Let’s get to the good news first: The Florida High School Athletic Association has decided to reconsider asking student-athletes about their menstrual history. The association should not be outraged by the community’s finding that such highly personal medical information should not be requested on a student athletic registration form.
When it meets early next month, the association is expected to take steps to end the growing dispute over the school by removing five menstrual questions and changing the state’s registration procedures to conform to a more commonly used national model that leaves personal health and medical issues where they belong — between students, their parents and doctors.
More on this:Florida female student-athletes requested to report their menstrual history. Here are the questions
FOR SUBSCRIBERS:Florida asks student athletes about their periods. Why some find it “shocking” after Roe.
“This is outrageous,” Ralph Arza, a board member of the association and a former state representative, told the Post’s Katherine Kokal. “There’s no reason for us to collect this information, and there’s no reason for schools to need it.”
Arza recommends removing questions about menstruation and updating the state form to ensure schools are given only the final doctor’s release form without any detailed medical information from the student-athlete. This is a much needed change that the entire association should approve immediately.
Reproductive privacy is important. What went largely unnoticed on Florida high school sports uniforms is now in the public spotlight, thanks to a combination of the privacy issue raised by the U.S. Supreme Court’s recent decision overturning Roe v. Wade and growing public awareness about the need to protect personal data in the age of computers.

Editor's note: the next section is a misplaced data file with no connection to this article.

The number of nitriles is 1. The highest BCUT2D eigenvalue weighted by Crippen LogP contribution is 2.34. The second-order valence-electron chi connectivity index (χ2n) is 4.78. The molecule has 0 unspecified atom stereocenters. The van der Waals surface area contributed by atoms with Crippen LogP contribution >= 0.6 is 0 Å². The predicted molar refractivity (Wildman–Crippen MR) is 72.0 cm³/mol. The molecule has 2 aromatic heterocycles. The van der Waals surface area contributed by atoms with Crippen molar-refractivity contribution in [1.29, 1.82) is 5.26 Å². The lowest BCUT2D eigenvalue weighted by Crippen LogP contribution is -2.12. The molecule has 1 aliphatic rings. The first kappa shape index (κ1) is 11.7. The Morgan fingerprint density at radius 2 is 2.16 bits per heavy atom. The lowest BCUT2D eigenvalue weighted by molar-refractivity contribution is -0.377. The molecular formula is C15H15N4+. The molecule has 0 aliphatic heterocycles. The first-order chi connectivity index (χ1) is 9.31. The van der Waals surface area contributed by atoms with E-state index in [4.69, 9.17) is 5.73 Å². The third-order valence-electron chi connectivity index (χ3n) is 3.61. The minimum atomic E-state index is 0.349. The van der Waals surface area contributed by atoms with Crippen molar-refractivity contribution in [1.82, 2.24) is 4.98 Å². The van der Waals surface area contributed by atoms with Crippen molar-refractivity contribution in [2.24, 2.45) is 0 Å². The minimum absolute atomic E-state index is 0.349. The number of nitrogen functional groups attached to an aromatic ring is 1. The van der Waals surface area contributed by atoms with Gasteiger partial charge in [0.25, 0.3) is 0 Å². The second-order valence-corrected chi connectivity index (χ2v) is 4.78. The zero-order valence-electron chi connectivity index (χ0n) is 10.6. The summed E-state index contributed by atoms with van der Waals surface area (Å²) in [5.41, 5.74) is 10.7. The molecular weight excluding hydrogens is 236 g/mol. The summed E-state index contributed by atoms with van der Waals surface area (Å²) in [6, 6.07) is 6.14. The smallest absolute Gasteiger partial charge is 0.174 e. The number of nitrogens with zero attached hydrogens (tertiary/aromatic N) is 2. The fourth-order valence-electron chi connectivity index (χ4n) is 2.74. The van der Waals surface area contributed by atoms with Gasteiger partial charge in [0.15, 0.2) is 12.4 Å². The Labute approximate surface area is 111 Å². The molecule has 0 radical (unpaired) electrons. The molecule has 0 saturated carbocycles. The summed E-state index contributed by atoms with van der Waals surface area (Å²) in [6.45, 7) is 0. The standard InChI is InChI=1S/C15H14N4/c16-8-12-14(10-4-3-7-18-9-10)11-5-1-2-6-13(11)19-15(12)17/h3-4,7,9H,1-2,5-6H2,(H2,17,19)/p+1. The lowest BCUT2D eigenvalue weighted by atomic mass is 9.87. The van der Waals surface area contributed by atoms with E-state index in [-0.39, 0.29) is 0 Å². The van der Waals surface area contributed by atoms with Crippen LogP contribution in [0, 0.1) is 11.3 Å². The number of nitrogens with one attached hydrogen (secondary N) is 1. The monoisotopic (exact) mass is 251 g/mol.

State law requires school districts to have completed medical evaluation forms for all high school athletes. For 20 years, these forms included optional questions for menstruating athletes: When did you have your first period? When was the last time you had your period? How much time passes between periods? How many periods have you had in the last year? And finally, what was the longest time between periods in the last year?
Outrage prompts reconsideration:Florida Athletic Association to Reevaluate Menstrual Issues for High School Athletes
Discussing questions:The Palm Beach County School Board will discuss menstrual history issues at a special meeting
The questions have valid medical reasons, as irregular periods can be signs of a medical disorder called the athletic triad, which can lead to loss of bone mineral density and cause serious injury in athletes who experience menstrual cycles. Currently, this and other medical information is available on a form for school coaches and athletic directors.
Until recently, these questions attracted little attention and no controversy. Parents of students who did not participate in high school sports were never required to fill out paperwork, and for parents whose children did, the forms listed the questions as “optional.”
The change ironically brought together two opposing sides: conservatives who distrust government intrusion with personal medical information, and pro-choice abortionists who worry that the data could be used for criminal prosecution if they ever terminate a pregnancy.
“I don’t see why a school or an athletic department would need that information,” Post Dr. Tommy Schechtman, a pediatrician from Palm Beach Gardens.
The dispute can be resolved relatively easily. The Florida High School Athletic Association, which is responsible for developing and distributing the medical evaluation form that allows student-athletes to practice and play high school sports, can and should change the form to still require the student-athlete to be examined by a doctor, but keeps the medical history off the form submitted to school officials.
Florida is one of the few states that still allows schools access to menstrual history. At a time of growing concerns about parental rights and digital privacy, the association’s prescient move to overhaul the student-athlete medical form should lead to an easy fix.